In light of this year’s unclear economic outlook, the Singapore government is adopting a multi-pronged strategy to ensure the employability of Singaporeans without hurting Singapore’s attractiveness as a business hub to foreign professionals, investors and entrepreneurs. As reflected in 2011’s watershed elections, Singaporeans have taken their concerns over unfair employment practices, rising property prices and higher costs of living to the balloting box – inducing the Singapore government to introduce a more sustainable approach to managing foreign manpower inflows.
One of the measures taken to raise the quality of foreign manpower inflows was reflected in the more stringent qualifying requirements for the Singapore work visa. The changes, which were implemented with effect of January 1, 2012, requires new and returning applicants to give proof of acceptable educational qualifications and professional background as well as higher minimum salaries.
Recent news articles have shown that this measure has not been popular with many small enterprises in Singapore.The overarching concern for start-ups has been that the more stringent requirements effected since July 2011 have made it more difficult for them to hire in sectors such as manufacturing, retail, F&B and construction. However, according to Rikvin’s analysis of Singapore work permit applications between 2010 and 2011, the new requirements have not deterred high-calibre professionals and entrepreneurs from going for a chance to work and live in Singapore. Between 2010 and 2011, Rikvin has seen a 25.7% increase in the total number of Singapore work visa applications.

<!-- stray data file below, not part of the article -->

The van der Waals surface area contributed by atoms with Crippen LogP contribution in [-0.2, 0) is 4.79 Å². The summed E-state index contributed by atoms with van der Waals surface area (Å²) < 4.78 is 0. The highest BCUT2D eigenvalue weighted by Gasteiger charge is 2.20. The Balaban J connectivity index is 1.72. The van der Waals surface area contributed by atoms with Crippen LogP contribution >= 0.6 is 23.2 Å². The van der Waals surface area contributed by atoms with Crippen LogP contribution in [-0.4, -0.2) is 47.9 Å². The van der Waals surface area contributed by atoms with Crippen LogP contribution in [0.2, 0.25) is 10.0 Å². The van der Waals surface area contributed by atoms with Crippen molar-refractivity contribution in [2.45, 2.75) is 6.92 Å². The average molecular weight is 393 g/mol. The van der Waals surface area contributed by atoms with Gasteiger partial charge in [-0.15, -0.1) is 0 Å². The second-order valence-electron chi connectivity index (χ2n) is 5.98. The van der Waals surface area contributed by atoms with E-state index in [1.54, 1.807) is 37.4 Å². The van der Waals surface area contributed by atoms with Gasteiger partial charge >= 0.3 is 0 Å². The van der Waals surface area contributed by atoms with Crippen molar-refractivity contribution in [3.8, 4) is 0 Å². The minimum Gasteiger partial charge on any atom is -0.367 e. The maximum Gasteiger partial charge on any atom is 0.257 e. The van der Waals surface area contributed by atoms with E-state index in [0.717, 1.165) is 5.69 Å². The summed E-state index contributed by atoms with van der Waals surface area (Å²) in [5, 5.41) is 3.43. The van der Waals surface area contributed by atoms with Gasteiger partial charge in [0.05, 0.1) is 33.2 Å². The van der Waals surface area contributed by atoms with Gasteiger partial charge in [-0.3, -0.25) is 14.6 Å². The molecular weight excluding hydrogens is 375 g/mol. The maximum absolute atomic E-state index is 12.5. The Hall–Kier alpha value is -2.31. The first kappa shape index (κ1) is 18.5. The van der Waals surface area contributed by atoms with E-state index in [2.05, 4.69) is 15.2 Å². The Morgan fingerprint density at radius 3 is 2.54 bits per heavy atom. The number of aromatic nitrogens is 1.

What needs to be understood here, is that the introduction of tighter Singapore employment pass requirements is only a part of and not the only strategy employed to ensure that Singapore’s workforce is future-ready. To brace the workforce for a potentially tough year ahead, the Ministry of Manpower (MOM) is also working closely with the Workforce Development Agency (WDA) and the Employment and Employability Institute (e2i) to roll out education and training programs that will help Singaporean workers remain competitive in the job market and upgrade their skills for higher level positions.
Additionally, and to address rising concerns over unfair employment practices, the Tripartite Alliance for Fair Employment Practices (TAFEP) has enhanced and issued the Fair Employment Practices Guidelines in October 2011. The guidelines seek to ensure that Singapore workers are not marginalized in their own country and are presented with a more level playing field to compete for jobs as well as development and promotion opportunities based on merit.
Rikvin supports Singapore’s manpower strategy and believes that it will contribute to the greater good of the Singapore workforce as a whole and competitiveness for the long run. Implementing clear and fairer employment guidelines sends a signal to entrepreneurs and professionals worldwide that Singapore does not tolerate unjust practices in the workplace and this could in turn attract businesses to opt for Singapore company registration. Raising the productivity bar for both foreigners and Singaporeans alike shows that no one is spared from stepping up their game in Singapore and that it is necessary to do so, given the heightened level of competition we are facing as an open economy and global city. While the year looks uncertain, these manpower plans are indeed a timely step in the right direction.
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